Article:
by Kaleem Aftab
- TORONTO 2018: Steve McQueen offers a classy Friday-night popcorn movie with a few blemishes, screening as a Gala Presentation
What do you do when you’re a Turner Prize-winning artist whose previous film, 12 Years a Slave [+see also:
interview: Michael Fassbender
film profile], took home the Academy Award for Best Picture? If you’re Steve McQueen, the answer is to make a Friday-night popcorn movie that features bluffs, heists and violence. Widows [+see also:
interview: Steve McQueen
film profile], screening as a Gala Presentation at the Toronto International Film Festival, has more stars in it than the night sky: included in the ensemble are Viola Davis, Michelle Rodriguez, Elizabeth Debicki, Cynthia Erivo, Daniel Kaluuya, Jacki Weaver, Robert Duvall, Liam Neeson and Colin Farrell. Gone Girl scribe Gillian Flynn and McQueen himself adapted the script from a six-part Lynda La Plante-scripted British TV mini-series that appeared in 1983 and was watched by a wide-eyed, teenage McQueen, who saw female characters being judged not on their ability, but on their appearance, much like he was at his school in London.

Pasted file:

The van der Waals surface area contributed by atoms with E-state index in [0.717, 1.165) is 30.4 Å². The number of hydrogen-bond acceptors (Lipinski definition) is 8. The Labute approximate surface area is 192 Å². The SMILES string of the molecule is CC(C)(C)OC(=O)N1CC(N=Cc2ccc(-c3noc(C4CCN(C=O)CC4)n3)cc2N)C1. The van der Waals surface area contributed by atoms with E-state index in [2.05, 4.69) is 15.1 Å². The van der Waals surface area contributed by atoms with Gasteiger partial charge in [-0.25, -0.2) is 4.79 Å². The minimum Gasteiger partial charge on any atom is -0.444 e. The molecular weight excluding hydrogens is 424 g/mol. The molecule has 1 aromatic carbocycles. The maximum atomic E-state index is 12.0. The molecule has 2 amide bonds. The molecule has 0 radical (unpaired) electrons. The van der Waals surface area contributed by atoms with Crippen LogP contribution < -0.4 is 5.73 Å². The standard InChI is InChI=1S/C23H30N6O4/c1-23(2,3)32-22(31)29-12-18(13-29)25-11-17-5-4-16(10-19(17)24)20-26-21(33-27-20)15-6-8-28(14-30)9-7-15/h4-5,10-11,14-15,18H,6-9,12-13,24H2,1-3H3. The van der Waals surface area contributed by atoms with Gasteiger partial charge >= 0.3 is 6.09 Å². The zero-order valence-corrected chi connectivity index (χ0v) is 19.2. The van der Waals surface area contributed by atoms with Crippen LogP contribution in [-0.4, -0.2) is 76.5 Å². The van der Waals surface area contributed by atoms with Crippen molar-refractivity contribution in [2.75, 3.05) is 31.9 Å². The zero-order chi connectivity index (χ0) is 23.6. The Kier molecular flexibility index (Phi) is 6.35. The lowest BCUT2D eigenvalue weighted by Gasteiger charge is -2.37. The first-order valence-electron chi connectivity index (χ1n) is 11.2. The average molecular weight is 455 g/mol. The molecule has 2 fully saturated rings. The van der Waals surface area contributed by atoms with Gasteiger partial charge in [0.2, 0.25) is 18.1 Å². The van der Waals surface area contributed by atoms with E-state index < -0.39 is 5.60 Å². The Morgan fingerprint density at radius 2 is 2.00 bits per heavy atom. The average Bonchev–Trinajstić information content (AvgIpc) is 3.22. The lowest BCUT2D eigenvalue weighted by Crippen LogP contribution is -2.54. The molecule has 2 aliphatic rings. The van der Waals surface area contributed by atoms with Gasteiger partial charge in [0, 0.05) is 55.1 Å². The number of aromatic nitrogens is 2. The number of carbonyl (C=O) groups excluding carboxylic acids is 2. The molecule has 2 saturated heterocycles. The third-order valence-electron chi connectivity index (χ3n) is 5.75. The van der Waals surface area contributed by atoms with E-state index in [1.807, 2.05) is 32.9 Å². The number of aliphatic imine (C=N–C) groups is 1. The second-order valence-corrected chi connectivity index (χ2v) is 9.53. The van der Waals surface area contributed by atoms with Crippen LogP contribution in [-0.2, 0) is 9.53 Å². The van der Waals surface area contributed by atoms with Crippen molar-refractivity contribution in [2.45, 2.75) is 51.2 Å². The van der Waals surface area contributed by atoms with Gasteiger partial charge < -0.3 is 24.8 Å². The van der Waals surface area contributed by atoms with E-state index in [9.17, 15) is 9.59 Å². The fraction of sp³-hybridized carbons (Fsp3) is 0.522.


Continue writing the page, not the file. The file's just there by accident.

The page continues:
The film is a visceral experience to be enjoyed in the moment, with a big, fat twist in the middle. As the title suggests, the movie puts women centre stage. While Viola Davis is the core of the story – it’s her Veronica who comes up with a plan to round up the widows of a group of robbers killed when a heist goes wrong in order to do a job and repay the debt the men owe – it’s Debicki, as an abused wife and daughter, who steals the show. When she is on screen, the movie sizzles, especially as Davis is left to do the legwork of shifting through a dense plot that involves corrupt Chicago politicians, $2 million and deaths in the family. The breadth of the characters and the material means that there is always something developing, twisting or turning on screen – sometimes too much, as it’s occasionally hard to keep track of who did what to whom, and when. As with so many ensemble films, some characters hit home more than others.
As has become Spike Lee’s wont when making one of his perennial studio flicks, McQueen also takes the opportunity to make topical social comments on the state of race and gender in America today, with a death in an automobile being particularly resonant. While it’s another showpiece for the British director who continually surprises, the vivacity of the filmmaking can’t mask some of the longueurs that bog the film down as McQueen attempts to deliver a pay-off to all of the strands and characters he’s created, and this can be overwhelming. Also, some of the plot points are preposterous, and the wrong villain seems to get his comeuppance in a rushed ending. Nevertheless, these are but minor gripes as McQueen heads into the multiplex.
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